Havering Independent Visitors Service
The Havering Independent Visitors Service offers befriending support to every Havering child or young people in care up to the age of 25, whether they are placed in or out of the borough.
What is an independent visitor?
An independent visitor is a volunteer who is independent from Children’s Social Care.
They are matched with a child or young person in care and act solely in their interests.
They will visit a child or young person every two-three weeks, take part in activities together, and listen to their thoughts, hopes and concerns.
All volunteers are over 18 years old, and are fully trained and checked.
If a child or young person in care requires representation at meetings and forums, to ensure that their voice is heard, they will need to access the Havering Children’s Rights Advocacy Service.
Who runs the service?
Havering Independent Visitor Service is run by the Early Help Service, to ensure it is separate from Children’s Social Care and to ensure there is no conflict of interest.
What can an independent visitor offer a young person?
An independent visitor commits to up to 18 months of visits and befriending support (should the young person wish to continue for this length of time).
A young person can guarantee that their independent visitor is matched with them alone.
Visits will take place every two-three weeks, at venues and including activities according to the wishes of each young person. The service is led by the young person at every stage.
How is a young person matched with their independent visitor?
When a referral is accepted, the young person will be contacted to capture their thoughts and wishes regarding the independent visitor they would like to be matched with, and what they want to gain from the service.
A volunteer matching this profile is approached and an initial, introduction meeting will take place with the young person, to ensure both parties are comfortable before regular visits begin.
How can a young person access the service?
To make a referral, please complete the referral form.
For further information on Havering Independent Visitor Service, please contact 01708 432321 or email@example.com.
Former cub scout leader Karen Hayes didn’t think twice after spotting a call for volunteers to help support young people in care.
She was responding to a request from Havering Council to find local people willing to spend some time with a young person in care.
The idea was to meet up with a young person for a few hours every three to four weeks and join in with an activity they like.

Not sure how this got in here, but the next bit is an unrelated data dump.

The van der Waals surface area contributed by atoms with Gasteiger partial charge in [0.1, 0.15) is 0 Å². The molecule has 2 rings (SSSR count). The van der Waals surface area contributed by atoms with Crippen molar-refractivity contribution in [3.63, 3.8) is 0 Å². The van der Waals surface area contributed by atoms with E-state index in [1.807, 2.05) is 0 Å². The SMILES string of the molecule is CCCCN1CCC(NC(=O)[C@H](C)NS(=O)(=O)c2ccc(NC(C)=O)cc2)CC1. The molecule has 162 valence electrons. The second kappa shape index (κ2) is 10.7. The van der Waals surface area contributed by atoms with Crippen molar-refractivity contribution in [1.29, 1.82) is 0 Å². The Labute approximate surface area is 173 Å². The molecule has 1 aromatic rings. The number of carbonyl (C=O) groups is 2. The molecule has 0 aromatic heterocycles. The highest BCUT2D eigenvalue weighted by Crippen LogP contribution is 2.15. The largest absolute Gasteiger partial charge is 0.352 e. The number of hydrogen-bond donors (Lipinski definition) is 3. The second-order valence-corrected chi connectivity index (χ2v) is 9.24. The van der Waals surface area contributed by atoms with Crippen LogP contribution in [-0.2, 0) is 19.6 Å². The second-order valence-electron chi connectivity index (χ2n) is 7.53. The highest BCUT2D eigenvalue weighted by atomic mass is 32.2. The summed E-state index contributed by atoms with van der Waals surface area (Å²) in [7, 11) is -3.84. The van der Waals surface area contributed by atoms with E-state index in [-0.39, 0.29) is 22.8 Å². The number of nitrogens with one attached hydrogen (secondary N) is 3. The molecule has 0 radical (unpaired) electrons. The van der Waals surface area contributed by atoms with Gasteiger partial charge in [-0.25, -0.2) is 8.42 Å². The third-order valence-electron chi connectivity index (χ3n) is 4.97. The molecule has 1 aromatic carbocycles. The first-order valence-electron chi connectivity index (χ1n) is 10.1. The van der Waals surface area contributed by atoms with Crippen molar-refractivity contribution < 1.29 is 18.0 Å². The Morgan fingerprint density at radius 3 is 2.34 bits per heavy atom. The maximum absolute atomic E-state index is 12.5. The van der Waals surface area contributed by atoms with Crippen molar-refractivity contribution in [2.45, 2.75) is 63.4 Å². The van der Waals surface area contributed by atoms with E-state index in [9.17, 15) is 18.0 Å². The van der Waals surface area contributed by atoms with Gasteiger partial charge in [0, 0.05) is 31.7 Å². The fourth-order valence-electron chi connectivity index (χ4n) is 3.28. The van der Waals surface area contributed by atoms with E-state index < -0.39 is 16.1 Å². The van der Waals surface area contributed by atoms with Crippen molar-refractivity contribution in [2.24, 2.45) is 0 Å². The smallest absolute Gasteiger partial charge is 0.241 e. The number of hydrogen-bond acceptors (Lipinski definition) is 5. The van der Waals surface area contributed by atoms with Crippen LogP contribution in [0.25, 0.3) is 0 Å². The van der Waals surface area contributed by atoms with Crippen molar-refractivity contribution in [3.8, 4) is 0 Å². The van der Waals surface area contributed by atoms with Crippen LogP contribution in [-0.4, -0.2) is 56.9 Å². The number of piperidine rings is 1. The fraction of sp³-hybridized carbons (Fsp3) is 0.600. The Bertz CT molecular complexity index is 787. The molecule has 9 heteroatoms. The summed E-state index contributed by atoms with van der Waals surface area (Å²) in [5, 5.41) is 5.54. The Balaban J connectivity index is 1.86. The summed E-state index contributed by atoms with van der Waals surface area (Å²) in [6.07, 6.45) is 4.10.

“I saw the advert in the Council’s enewsletter for independent visitors and I thought ‘I could do that”, so I did.
“I wanted to do more than be an “at home” person,” said Karen, who took up the role after being made redundant.
After having a chat with staff to find out more and ensuring it was what she wanted to do, Karen was given training before being asked to support a 13-year-old.
“I’m really enjoying it. I have learned a lot and it has really challenged me,” she says. Karen adds that she has met new people and it has reignited a sense of adventure and enthusiasm in her.
Since signing up to become a volunteer, she has taken the young person bowling, on the orbital slide in Stratford, on a trip to London, to play crazy golf and other exciting activities, with the whole idea of ensuring they have some fun time.
“Speaking to other volunteers,” Karen said, “all young people have different personalities and experiences and some have found it takes a while for the young person to open up while others have taken the Independent Visitor into their confidence at the first meeting, but I hope I have been able to make a difference.”
Karen says she has developed personally, as well as increased her knowledge and understanding of the variety of issues that can have an impact on young people in today’s world and has recently attended training about how young people can get drawn into county lines, which she hadn’t previously been aware of.
The service is led by Rachel Lythe and Alison Day.
“Rachel and Alison make themselves available and offer advice, if you have concerns, so there is a lot of help and support.
“The group of volunteers also try to meet up occasionally to share our experiences and thoughts on how our relationships with our young people are progressing which I personally find useful.”